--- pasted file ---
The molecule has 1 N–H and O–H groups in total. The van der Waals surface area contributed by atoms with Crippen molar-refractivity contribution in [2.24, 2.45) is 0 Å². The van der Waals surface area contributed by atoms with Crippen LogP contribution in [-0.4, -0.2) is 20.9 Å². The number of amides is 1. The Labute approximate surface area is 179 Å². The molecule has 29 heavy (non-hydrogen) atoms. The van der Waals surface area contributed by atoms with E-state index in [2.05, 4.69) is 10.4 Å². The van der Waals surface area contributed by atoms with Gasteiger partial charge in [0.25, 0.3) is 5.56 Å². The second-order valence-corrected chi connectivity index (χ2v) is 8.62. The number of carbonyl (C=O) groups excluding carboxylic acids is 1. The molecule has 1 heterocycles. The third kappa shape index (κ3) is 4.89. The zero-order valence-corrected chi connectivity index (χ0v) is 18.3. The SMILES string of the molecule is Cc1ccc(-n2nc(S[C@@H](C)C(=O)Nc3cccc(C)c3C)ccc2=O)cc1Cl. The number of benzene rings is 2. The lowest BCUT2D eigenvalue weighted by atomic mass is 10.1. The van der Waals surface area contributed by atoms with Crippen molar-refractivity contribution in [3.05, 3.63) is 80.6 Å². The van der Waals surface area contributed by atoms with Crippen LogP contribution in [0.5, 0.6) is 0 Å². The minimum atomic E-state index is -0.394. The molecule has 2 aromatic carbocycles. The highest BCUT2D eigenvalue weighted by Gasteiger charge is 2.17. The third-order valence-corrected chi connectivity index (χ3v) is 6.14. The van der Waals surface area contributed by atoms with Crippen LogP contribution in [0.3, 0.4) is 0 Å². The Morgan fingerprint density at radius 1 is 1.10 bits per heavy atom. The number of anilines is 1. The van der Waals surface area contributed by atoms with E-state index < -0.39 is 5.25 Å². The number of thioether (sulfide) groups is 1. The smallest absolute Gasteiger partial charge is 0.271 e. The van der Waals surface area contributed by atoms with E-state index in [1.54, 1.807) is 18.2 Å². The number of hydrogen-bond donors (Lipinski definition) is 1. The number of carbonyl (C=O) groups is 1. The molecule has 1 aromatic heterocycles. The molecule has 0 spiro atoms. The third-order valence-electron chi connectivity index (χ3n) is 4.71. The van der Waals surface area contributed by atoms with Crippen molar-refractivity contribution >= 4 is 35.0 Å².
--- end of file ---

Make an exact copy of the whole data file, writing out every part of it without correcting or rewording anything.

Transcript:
The molecule has 1 N–H and O–H groups in total. The van der Waals surface area contributed by atoms with Crippen molar-refractivity contribution in [2.24, 2.45) is 0 Å². The van der Waals surface area contributed by atoms with Crippen LogP contribution in [-0.4, -0.2) is 20.9 Å². The number of amides is 1. The Labute approximate surface area is 179 Å². The molecule has 29 heavy (non-hydrogen) atoms. The van der Waals surface area contributed by atoms with E-state index in [2.05, 4.69) is 10.4 Å². The van der Waals surface area contributed by atoms with Gasteiger partial charge in [0.25, 0.3) is 5.56 Å². The second-order valence-corrected chi connectivity index (χ2v) is 8.62. The number of carbonyl (C=O) groups excluding carboxylic acids is 1. The molecule has 1 heterocycles. The third kappa shape index (κ3) is 4.89. The zero-order valence-corrected chi connectivity index (χ0v) is 18.3. The SMILES string of the molecule is Cc1ccc(-n2nc(S[C@@H](C)C(=O)Nc3cccc(C)c3C)ccc2=O)cc1Cl. The number of benzene rings is 2. The lowest BCUT2D eigenvalue weighted by atomic mass is 10.1. The van der Waals surface area contributed by atoms with Crippen molar-refractivity contribution in [3.05, 3.63) is 80.6 Å². The van der Waals surface area contributed by atoms with Crippen LogP contribution in [0.5, 0.6) is 0 Å². The minimum atomic E-state index is -0.394. The molecule has 2 aromatic carbocycles. The highest BCUT2D eigenvalue weighted by Gasteiger charge is 2.17. The third-order valence-corrected chi connectivity index (χ3v) is 6.14. The van der Waals surface area contributed by atoms with Crippen LogP contribution in [0.3, 0.4) is 0 Å². The Morgan fingerprint density at radius 1 is 1.10 bits per heavy atom. The number of anilines is 1. The van der Waals surface area contributed by atoms with E-state index < -0.39 is 5.25 Å². The number of thioether (sulfide) groups is 1. The smallest absolute Gasteiger partial charge is 0.271 e. The van der Waals surface area contributed by atoms with E-state index in [1.54, 1.807) is 18.2 Å². The number of hydrogen-bond donors (Lipinski definition) is 1. The number of carbonyl (C=O) groups is 1. The molecule has 1 aromatic heterocycles. The molecule has 0 spiro atoms. The third-order valence-electron chi connectivity index (χ3n) is 4.71. The van der Waals surface area contributed by atoms with Crippen molar-refractivity contribution >= 4 is 35.0 Å².